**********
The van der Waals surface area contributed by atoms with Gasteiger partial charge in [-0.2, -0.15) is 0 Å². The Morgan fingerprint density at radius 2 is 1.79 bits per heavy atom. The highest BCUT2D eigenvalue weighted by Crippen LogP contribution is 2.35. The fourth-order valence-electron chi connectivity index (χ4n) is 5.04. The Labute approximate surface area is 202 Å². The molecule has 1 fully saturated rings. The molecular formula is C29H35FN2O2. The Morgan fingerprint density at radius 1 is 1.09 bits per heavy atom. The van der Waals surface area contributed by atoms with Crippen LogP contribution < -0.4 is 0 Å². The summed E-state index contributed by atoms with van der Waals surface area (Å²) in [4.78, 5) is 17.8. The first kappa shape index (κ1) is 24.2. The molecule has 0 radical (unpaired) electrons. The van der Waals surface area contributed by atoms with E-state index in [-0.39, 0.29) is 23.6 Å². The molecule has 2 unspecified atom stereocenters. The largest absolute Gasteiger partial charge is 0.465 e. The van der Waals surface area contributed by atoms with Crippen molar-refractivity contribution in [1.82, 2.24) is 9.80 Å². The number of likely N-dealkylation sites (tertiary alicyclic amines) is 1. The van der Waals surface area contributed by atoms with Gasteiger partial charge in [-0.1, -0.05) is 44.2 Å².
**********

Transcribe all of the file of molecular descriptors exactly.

The van der Waals surface area contributed by atoms with Gasteiger partial charge in [-0.2, -0.15) is 0 Å². The Morgan fingerprint density at radius 2 is 1.79 bits per heavy atom. The highest BCUT2D eigenvalue weighted by Crippen LogP contribution is 2.35. The fourth-order valence-electron chi connectivity index (χ4n) is 5.04. The Labute approximate surface area is 202 Å². The molecule has 1 fully saturated rings. The molecular formula is C29H35FN2O2. The Morgan fingerprint density at radius 1 is 1.09 bits per heavy atom. The van der Waals surface area contributed by atoms with Crippen LogP contribution < -0.4 is 0 Å². The summed E-state index contributed by atoms with van der Waals surface area (Å²) in [4.78, 5) is 17.8. The first kappa shape index (κ1) is 24.2. The molecule has 0 radical (unpaired) electrons. The van der Waals surface area contributed by atoms with E-state index in [-0.39, 0.29) is 23.6 Å². The molecule has 2 unspecified atom stereocenters. The largest absolute Gasteiger partial charge is 0.465 e. The van der Waals surface area contributed by atoms with Crippen molar-refractivity contribution in [1.82, 2.24) is 9.80 Å². The number of likely N-dealkylation sites (tertiary alicyclic amines) is 1. The van der Waals surface area contributed by atoms with Gasteiger partial charge in [-0.1, -0.05) is 44.2 Å².